Bank loans are loans issued by below investment-grade companies for short-term funding purposes with higher yield than short-term debt and involve risk.

Because of its narrow focus, sector investing will be subject to greater volatility than investing more broadly across many sectors and companies.

Commodity-linked investments may be more volatile and less liquid than the underlying instruments or measures, and their value may be affected by the performance of the overall commodities baskets as well as weather, disease, and regulatory developments.

Government bonds and Treasury bills are guaranteed by the U.S. government as to the timely payment of principal and interest and, if held to maturity, offer a fixed rate of return and fixed principal value. However, the value of fund shares is not guaranteed and will fluctuate.

Investing in foreign and emerging markets debt securities involves special additional risks. These risks include, but are not limited to, currency risk, geopolitical and regulatory risk, and risk associated with varying settlement standards.

High-yield/junk bonds are not investment-grade securities, involve substantial risks, and generally should be part of the diversified portfolio of sophisticated investors.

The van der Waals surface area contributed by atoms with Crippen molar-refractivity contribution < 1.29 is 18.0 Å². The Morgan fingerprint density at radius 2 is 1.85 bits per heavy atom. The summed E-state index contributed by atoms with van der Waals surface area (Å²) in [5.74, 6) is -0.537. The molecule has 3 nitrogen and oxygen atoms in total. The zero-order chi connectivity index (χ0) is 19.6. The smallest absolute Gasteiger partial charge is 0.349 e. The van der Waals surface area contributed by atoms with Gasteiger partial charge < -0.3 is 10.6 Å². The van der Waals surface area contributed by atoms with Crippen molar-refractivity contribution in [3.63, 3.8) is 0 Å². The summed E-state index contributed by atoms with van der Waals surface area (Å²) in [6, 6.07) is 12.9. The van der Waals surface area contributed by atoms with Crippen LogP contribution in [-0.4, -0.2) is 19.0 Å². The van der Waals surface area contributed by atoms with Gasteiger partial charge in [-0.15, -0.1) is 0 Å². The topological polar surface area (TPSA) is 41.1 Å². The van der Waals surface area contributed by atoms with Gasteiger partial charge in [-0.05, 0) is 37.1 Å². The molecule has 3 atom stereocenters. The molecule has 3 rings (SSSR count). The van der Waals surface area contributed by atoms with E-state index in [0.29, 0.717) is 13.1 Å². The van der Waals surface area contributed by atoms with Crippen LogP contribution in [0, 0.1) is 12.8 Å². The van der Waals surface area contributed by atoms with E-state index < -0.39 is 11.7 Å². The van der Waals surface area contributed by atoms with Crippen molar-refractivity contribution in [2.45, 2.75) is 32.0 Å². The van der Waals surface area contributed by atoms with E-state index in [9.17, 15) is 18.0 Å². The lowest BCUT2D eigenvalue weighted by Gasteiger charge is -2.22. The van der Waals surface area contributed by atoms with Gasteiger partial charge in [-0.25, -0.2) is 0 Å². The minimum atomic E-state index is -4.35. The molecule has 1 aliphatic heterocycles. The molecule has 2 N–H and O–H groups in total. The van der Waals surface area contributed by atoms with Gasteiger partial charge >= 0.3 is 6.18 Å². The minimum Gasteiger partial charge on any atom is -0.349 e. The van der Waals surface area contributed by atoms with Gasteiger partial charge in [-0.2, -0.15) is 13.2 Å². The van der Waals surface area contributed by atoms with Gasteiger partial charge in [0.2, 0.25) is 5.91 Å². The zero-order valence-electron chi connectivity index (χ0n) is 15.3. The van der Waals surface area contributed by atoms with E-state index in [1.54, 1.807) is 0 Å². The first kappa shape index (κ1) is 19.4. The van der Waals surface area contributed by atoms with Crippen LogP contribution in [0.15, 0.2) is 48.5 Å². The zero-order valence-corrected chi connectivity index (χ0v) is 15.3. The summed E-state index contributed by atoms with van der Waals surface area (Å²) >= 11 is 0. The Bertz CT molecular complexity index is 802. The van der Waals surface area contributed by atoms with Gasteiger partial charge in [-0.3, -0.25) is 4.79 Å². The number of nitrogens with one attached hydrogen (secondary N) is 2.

Municipal bonds are subject to availability, price, and to market and interest rate risk if sold prior to maturity. Bond values will decline as interest rate rise. Interest income may be subject to the alternative minimum tax. Federally tax-free but other state and local taxes may apply.

Investing in real estate/REITs involves special risks such as potential illiquidity and may not be suitable for all investors. There is no assurance that the investment objectives of this program will be attained.

Currency risk is a form of risk that arises from the change in price of one currency against another. Whenever investors or companies have assets or business operations across national borders, they face currency risk if their positions are not hedged.

Technical Analysis is a methodology for evaluating securities based on statistics generated by market activity, such as past prices, volume and momentum, and is not intended to be used as the sole mechanism for trading decisions. Technical analysts do not attempt to measure a security’s intrinsic value, but instead use charts and other tools to identify patterns and trends. Technical analysis carries inherent risk, chief amongst which is that past performance is not indicative of future results. Technical Analysis should be used in conjunction with Fundamental Analysis within the decision making process and shall include but not be limited to the following considerations: investment thesis, suitability, expected time horizon, and operational factors, such as trading costs are examples.